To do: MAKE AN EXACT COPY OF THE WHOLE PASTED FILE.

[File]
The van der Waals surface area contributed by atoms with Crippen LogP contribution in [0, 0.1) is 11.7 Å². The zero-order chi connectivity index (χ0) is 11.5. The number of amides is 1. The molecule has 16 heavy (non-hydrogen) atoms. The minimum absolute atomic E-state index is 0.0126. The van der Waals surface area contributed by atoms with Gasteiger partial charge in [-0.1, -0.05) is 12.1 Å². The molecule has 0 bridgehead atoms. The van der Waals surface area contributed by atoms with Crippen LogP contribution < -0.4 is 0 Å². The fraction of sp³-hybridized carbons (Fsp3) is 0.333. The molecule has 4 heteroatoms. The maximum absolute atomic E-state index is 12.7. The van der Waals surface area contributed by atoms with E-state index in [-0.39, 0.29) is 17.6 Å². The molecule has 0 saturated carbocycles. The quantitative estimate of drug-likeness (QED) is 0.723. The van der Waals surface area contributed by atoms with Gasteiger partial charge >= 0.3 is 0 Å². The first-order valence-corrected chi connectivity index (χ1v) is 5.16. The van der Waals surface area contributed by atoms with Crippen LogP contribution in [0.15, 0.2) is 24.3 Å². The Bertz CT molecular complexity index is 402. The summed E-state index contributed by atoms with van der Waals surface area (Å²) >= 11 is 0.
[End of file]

The van der Waals surface area contributed by atoms with Crippen LogP contribution in [0, 0.1) is 11.7 Å². The zero-order chi connectivity index (χ0) is 11.5. The number of amides is 1. The molecule has 16 heavy (non-hydrogen) atoms. The minimum absolute atomic E-state index is 0.0126. The van der Waals surface area contributed by atoms with Gasteiger partial charge in [-0.1, -0.05) is 12.1 Å². The molecule has 0 bridgehead atoms. The van der Waals surface area contributed by atoms with Crippen LogP contribution < -0.4 is 0 Å². The fraction of sp³-hybridized carbons (Fsp3) is 0.333. The molecule has 4 heteroatoms. The maximum absolute atomic E-state index is 12.7. The van der Waals surface area contributed by atoms with E-state index in [-0.39, 0.29) is 17.6 Å². The molecule has 0 saturated carbocycles. The quantitative estimate of drug-likeness (QED) is 0.723. The van der Waals surface area contributed by atoms with Gasteiger partial charge >= 0.3 is 0 Å². The first-order valence-corrected chi connectivity index (χ1v) is 5.16. The van der Waals surface area contributed by atoms with Crippen LogP contribution in [0.15, 0.2) is 24.3 Å². The Bertz CT molecular complexity index is 402. The summed E-state index contributed by atoms with van der Waals surface area (Å²) >= 11 is 0.